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Science Spotlight: Izzy Matthews, Laboratory Technical Specialist, Newcastle University

Izzy Matthews, Laboratory Technical Specialist
Life's iconic logo is featured at the entrance to the science centre.

Life communications


To celebrate ‘International Day of Women and Girls in Science’, we caught up with Izzy Matthews, a Laboratory Technical Specialist for Newcastle University, based at Life. Izzy carries out cutting-edge research into muscle degeneration in dystrophic patients (these are people who have genetic conditions that lead to progressive deterioration and loss of muscle).

What does your role involve?  
The main aim of my role is to find new drugs that may help slow down muscle degeneration in dystrophic patients. It’s an amazing project and continues the line of research of my masters.   
 I also meet with collaborators and funding bodies to discuss projects, and ensure the lab runs smoothly by maintaining stock and samples, as well as dealing with muscle biopsies that come in.

How did you get into this role?  
After completing my masters project at Life last year, my then supervisor (now manager) encouraged me to apply for the Laboratory Technical Specialist vacancy. I enjoyed my project and liked the Centre for Life so much that I couldn’t say no! 

What does a typical day at work look like for you?  
I do a lot of cell culture, which means growing and looking after cells so we can test potential new drugs on them. I also carry out tests like viability assays, which is analysing how many cells are alive or dead to determine how toxic a drug is.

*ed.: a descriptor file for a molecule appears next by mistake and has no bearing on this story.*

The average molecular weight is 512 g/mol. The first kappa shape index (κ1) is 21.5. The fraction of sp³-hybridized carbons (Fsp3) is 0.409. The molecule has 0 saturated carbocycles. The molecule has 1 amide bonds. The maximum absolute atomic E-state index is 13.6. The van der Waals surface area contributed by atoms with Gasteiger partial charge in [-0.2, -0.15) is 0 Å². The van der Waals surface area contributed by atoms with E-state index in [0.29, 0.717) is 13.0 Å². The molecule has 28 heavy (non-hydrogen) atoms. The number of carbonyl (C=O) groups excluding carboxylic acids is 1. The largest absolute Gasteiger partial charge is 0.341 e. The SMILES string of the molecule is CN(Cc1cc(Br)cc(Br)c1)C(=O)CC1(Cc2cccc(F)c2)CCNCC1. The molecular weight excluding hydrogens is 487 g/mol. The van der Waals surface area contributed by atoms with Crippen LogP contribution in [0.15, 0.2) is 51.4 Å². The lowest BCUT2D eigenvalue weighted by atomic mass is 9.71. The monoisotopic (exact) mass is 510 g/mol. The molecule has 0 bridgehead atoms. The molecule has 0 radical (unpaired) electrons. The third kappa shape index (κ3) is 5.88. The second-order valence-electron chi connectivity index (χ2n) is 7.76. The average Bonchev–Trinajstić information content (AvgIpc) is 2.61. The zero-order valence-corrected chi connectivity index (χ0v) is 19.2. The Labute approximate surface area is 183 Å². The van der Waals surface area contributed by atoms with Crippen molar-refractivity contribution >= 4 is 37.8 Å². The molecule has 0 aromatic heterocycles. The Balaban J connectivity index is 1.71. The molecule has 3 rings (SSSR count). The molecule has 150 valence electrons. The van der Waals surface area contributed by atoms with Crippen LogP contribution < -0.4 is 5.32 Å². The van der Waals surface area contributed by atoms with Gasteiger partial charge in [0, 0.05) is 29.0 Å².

We have regular lab meetings – the collaborative ethos at Life is one of the best things about it – and I’m helping train new masters students, whose position I was in last year!  

What do you enjoy about your work?  
I love lab work and the methodical nature of my project – it’s satisfying to get results and then figure out the next step.  I find it really exciting to use all the technology and equipment I learned about at school – the novelty has not worn off!  
I also love how so many of the team here are women. I find it really empowering when we are on team calls and such a large number of the faces I can see are women, and across so many different disciplines, researchers and clinicians and more!  

Why do you feel it’s important to encourage more girls and women into science?  
While the discourse is much better than it used to be in terms of equal opportunities for the sexes, I think there are still big disparities in what people choose to pursue, or even believe they should or can pursue. For example, I know a lot of STEM degrees are still heavily male dominated, and the workforce even more so, which just doesn’t make sense.   
I’ve had amazing female supervisors throughout my university career, and it has definitely given me greater self-confidence and belief in my abilities than I think I would have felt in a totally male-dominated environment.   
It’s also important because we need all the brains we can get! We need more female and non-binary scientists to help combat gender bias in the industry – everyone brings something different to the table. We can’t solve all of the problems with half of the brains.   

And finally, for any girls and young women considering a career in STEM, what advice would you give them?  
Aim high and go for it!  When you are the youngest in the room – let alone one of the only women – there can be a lot of imposter syndrome, so just back yourself and know that you belong there as much as anyone else. 

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